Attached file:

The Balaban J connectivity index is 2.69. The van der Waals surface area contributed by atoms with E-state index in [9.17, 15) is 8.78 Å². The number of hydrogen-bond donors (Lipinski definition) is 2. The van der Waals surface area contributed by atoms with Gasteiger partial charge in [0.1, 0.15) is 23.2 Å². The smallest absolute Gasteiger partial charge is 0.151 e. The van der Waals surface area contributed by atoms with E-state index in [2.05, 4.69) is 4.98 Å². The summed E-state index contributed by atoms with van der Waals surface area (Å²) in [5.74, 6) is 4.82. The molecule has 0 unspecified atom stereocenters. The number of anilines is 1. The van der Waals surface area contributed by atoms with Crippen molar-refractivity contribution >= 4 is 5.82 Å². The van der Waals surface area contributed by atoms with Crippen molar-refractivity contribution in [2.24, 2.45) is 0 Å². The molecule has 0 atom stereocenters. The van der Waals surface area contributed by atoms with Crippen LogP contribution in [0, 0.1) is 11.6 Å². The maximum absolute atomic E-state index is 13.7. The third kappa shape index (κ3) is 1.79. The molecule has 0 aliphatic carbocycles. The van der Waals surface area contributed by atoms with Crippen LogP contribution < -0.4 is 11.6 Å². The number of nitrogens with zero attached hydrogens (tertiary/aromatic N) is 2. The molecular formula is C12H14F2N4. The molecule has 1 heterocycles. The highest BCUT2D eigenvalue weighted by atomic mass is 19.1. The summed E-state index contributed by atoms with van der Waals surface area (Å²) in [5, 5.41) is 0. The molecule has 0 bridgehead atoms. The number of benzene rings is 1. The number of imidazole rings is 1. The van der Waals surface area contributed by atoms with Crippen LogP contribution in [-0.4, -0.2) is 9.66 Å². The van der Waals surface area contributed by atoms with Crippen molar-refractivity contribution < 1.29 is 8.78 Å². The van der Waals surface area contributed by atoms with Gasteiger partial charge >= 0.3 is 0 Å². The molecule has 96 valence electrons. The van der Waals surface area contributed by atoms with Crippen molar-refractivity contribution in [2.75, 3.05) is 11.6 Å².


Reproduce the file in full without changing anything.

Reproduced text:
The Balaban J connectivity index is 2.69. The van der Waals surface area contributed by atoms with E-state index in [9.17, 15) is 8.78 Å². The number of hydrogen-bond donors (Lipinski definition) is 2. The van der Waals surface area contributed by atoms with Gasteiger partial charge in [0.1, 0.15) is 23.2 Å². The smallest absolute Gasteiger partial charge is 0.151 e. The van der Waals surface area contributed by atoms with E-state index in [2.05, 4.69) is 4.98 Å². The summed E-state index contributed by atoms with van der Waals surface area (Å²) in [5.74, 6) is 4.82. The molecule has 0 unspecified atom stereocenters. The number of anilines is 1. The van der Waals surface area contributed by atoms with Crippen molar-refractivity contribution >= 4 is 5.82 Å². The van der Waals surface area contributed by atoms with Crippen molar-refractivity contribution in [2.24, 2.45) is 0 Å². The molecule has 0 atom stereocenters. The van der Waals surface area contributed by atoms with Crippen LogP contribution in [0, 0.1) is 11.6 Å². The maximum absolute atomic E-state index is 13.7. The third kappa shape index (κ3) is 1.79. The molecule has 0 aliphatic carbocycles. The van der Waals surface area contributed by atoms with Crippen LogP contribution < -0.4 is 11.6 Å². The number of nitrogens with zero attached hydrogens (tertiary/aromatic N) is 2. The molecular formula is C12H14F2N4. The molecule has 1 heterocycles. The highest BCUT2D eigenvalue weighted by atomic mass is 19.1. The summed E-state index contributed by atoms with van der Waals surface area (Å²) in [5, 5.41) is 0. The molecule has 0 bridgehead atoms. The number of benzene rings is 1. The number of imidazole rings is 1. The van der Waals surface area contributed by atoms with Crippen LogP contribution in [-0.4, -0.2) is 9.66 Å². The van der Waals surface area contributed by atoms with Crippen molar-refractivity contribution < 1.29 is 8.78 Å². The van der Waals surface area contributed by atoms with Gasteiger partial charge >= 0.3 is 0 Å². The molecule has 96 valence electrons. The van der Waals surface area contributed by atoms with Crippen molar-refractivity contribution in [2.75, 3.05) is 11.6 Å².